Fjordlands national park
This is Milford sound, one of several large fjords within Fjordland National Park on New Zealand’s south island.
The rocks in this area were originally formed when New Zealand was on the bottom of the ocean. The rocks that are today New Zealand made up a large submarine plateau off the edge of modern-day Australia. Those rocks rifted away from Australia and were pushed up to the surface as a result of the motion of the Pacific plate, creating the two islands. Near the coast, the ancient basement rocks that were once linked to the Australian craton have been thrust upwards and exposed, allowing for mining of greenstone rocks used by the native Maori people for both jewelry and tools.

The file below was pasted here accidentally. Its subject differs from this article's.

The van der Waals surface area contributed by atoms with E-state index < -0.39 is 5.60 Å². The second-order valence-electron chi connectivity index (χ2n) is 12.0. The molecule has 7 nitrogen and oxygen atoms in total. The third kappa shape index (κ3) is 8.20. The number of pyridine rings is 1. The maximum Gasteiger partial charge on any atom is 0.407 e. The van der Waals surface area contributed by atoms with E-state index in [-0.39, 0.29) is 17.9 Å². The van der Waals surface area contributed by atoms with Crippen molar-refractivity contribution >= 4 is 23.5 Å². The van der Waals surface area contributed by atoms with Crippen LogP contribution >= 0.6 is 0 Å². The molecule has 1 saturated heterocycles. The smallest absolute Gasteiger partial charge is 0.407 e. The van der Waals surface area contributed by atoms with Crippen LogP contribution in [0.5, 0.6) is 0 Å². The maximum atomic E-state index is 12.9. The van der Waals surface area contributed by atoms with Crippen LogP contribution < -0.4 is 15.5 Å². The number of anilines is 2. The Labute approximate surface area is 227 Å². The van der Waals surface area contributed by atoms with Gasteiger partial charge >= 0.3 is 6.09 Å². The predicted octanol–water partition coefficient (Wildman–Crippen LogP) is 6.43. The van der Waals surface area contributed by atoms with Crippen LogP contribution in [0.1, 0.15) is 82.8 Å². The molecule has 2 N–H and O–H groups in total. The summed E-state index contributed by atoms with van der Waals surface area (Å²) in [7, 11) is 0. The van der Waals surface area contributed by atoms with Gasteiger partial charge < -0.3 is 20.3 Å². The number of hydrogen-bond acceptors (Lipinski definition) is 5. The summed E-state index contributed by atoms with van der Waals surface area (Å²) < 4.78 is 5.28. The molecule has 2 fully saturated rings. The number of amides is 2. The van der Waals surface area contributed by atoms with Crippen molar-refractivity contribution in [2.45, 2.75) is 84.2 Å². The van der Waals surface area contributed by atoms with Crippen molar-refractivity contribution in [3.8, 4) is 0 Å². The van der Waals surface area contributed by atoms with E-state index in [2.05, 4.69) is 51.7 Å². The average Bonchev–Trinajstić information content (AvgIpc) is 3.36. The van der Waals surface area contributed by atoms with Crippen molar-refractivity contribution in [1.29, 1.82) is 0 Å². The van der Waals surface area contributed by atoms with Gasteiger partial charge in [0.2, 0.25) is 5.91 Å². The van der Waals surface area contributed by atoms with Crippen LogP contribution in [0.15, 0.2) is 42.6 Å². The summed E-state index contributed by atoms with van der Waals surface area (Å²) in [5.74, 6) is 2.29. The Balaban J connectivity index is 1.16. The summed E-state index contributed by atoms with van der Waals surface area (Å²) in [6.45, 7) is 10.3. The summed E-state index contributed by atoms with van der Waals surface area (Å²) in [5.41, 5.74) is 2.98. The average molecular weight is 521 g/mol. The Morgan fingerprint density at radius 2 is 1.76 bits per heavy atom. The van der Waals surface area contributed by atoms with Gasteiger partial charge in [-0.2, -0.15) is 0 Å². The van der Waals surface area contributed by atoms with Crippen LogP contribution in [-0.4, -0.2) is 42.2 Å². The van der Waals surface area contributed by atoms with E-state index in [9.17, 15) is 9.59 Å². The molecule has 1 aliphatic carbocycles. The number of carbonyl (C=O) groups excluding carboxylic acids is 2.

Like many rugged, mountainous areas of the world, New Zealand was covered with thick alpine glaciers during the last ice age. Those glaciers carved the rocks and valleys you see here, digging the deep fjords that filled with water when the ice retreated.
Image credit: Maros Mraz
Lake Tekapo, New Zealand